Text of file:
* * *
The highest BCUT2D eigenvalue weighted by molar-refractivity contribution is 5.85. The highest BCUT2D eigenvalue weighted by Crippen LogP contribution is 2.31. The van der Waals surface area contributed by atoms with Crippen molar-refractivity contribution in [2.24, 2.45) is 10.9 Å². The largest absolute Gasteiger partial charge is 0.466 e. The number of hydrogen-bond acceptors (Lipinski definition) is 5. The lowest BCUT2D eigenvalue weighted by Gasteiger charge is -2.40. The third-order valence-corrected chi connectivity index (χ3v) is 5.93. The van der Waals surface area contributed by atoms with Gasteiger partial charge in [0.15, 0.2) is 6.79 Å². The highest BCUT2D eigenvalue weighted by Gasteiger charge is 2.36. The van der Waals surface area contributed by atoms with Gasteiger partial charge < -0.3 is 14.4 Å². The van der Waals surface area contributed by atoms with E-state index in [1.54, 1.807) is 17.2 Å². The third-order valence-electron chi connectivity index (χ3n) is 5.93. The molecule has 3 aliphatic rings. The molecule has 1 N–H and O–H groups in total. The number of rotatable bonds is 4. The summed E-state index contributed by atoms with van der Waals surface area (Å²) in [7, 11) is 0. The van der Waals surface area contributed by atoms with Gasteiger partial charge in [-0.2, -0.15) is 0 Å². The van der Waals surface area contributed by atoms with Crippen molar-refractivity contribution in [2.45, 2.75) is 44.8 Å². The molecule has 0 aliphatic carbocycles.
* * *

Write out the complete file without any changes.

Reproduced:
The highest BCUT2D eigenvalue weighted by molar-refractivity contribution is 5.85. The highest BCUT2D eigenvalue weighted by Crippen LogP contribution is 2.31. The van der Waals surface area contributed by atoms with Crippen molar-refractivity contribution in [2.24, 2.45) is 10.9 Å². The largest absolute Gasteiger partial charge is 0.466 e. The number of hydrogen-bond acceptors (Lipinski definition) is 5. The lowest BCUT2D eigenvalue weighted by Gasteiger charge is -2.40. The third-order valence-corrected chi connectivity index (χ3v) is 5.93. The van der Waals surface area contributed by atoms with Gasteiger partial charge in [0.15, 0.2) is 6.79 Å². The highest BCUT2D eigenvalue weighted by Gasteiger charge is 2.36. The van der Waals surface area contributed by atoms with Gasteiger partial charge < -0.3 is 14.4 Å². The van der Waals surface area contributed by atoms with E-state index in [1.54, 1.807) is 17.2 Å². The third-order valence-electron chi connectivity index (χ3n) is 5.93. The molecule has 3 aliphatic rings. The molecule has 1 N–H and O–H groups in total. The number of rotatable bonds is 4. The summed E-state index contributed by atoms with van der Waals surface area (Å²) in [7, 11) is 0. The van der Waals surface area contributed by atoms with Gasteiger partial charge in [-0.2, -0.15) is 0 Å². The van der Waals surface area contributed by atoms with Crippen molar-refractivity contribution in [2.45, 2.75) is 44.8 Å². The molecule has 0 aliphatic carbocycles.